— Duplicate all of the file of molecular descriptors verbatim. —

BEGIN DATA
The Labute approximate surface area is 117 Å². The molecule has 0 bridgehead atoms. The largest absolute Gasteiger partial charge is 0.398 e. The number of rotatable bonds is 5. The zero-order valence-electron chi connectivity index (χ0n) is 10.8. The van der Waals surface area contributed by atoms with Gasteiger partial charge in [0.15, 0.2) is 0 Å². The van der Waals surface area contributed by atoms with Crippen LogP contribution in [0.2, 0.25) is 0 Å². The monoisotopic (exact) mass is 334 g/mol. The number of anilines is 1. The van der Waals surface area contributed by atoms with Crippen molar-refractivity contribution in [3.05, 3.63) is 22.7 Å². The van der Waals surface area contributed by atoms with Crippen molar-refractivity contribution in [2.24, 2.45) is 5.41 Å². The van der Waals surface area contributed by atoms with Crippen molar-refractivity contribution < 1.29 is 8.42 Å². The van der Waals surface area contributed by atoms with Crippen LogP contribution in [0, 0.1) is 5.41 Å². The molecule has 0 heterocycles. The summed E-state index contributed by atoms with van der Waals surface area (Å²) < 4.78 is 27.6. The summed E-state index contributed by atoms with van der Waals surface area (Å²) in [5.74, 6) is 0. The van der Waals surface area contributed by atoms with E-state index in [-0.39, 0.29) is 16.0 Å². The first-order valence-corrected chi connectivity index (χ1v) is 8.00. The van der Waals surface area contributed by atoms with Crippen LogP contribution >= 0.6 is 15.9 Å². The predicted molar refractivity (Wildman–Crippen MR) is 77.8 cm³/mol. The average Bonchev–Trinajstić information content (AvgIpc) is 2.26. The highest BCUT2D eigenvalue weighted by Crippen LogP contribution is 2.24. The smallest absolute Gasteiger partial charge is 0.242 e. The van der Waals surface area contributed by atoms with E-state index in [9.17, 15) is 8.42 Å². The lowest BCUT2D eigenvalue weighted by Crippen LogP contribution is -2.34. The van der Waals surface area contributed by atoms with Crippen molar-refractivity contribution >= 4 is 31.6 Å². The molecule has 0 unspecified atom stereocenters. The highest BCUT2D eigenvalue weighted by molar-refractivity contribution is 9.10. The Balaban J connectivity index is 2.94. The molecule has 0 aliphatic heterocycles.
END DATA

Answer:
The Labute approximate surface area is 117 Å². The molecule has 0 bridgehead atoms. The largest absolute Gasteiger partial charge is 0.398 e. The number of rotatable bonds is 5. The zero-order valence-electron chi connectivity index (χ0n) is 10.8. The van der Waals surface area contributed by atoms with Gasteiger partial charge in [0.15, 0.2) is 0 Å². The van der Waals surface area contributed by atoms with Crippen LogP contribution in [0.2, 0.25) is 0 Å². The monoisotopic (exact) mass is 334 g/mol. The number of anilines is 1. The van der Waals surface area contributed by atoms with Crippen molar-refractivity contribution in [3.05, 3.63) is 22.7 Å². The van der Waals surface area contributed by atoms with Crippen molar-refractivity contribution in [2.24, 2.45) is 5.41 Å². The van der Waals surface area contributed by atoms with Crippen molar-refractivity contribution < 1.29 is 8.42 Å². The van der Waals surface area contributed by atoms with Crippen LogP contribution in [0, 0.1) is 5.41 Å². The molecule has 0 heterocycles. The summed E-state index contributed by atoms with van der Waals surface area (Å²) < 4.78 is 27.6. The summed E-state index contributed by atoms with van der Waals surface area (Å²) in [5.74, 6) is 0. The van der Waals surface area contributed by atoms with E-state index in [-0.39, 0.29) is 16.0 Å². The first-order valence-corrected chi connectivity index (χ1v) is 8.00. The van der Waals surface area contributed by atoms with Crippen LogP contribution >= 0.6 is 15.9 Å². The predicted molar refractivity (Wildman–Crippen MR) is 77.8 cm³/mol. The average Bonchev–Trinajstić information content (AvgIpc) is 2.26. The highest BCUT2D eigenvalue weighted by Crippen LogP contribution is 2.24. The smallest absolute Gasteiger partial charge is 0.242 e. The van der Waals surface area contributed by atoms with E-state index in [9.17, 15) is 8.42 Å². The lowest BCUT2D eigenvalue weighted by Crippen LogP contribution is -2.34. The van der Waals surface area contributed by atoms with Crippen molar-refractivity contribution >= 4 is 31.6 Å². The molecule has 0 unspecified atom stereocenters. The highest BCUT2D eigenvalue weighted by molar-refractivity contribution is 9.10. The Balaban J connectivity index is 2.94. The molecule has 0 aliphatic heterocycles.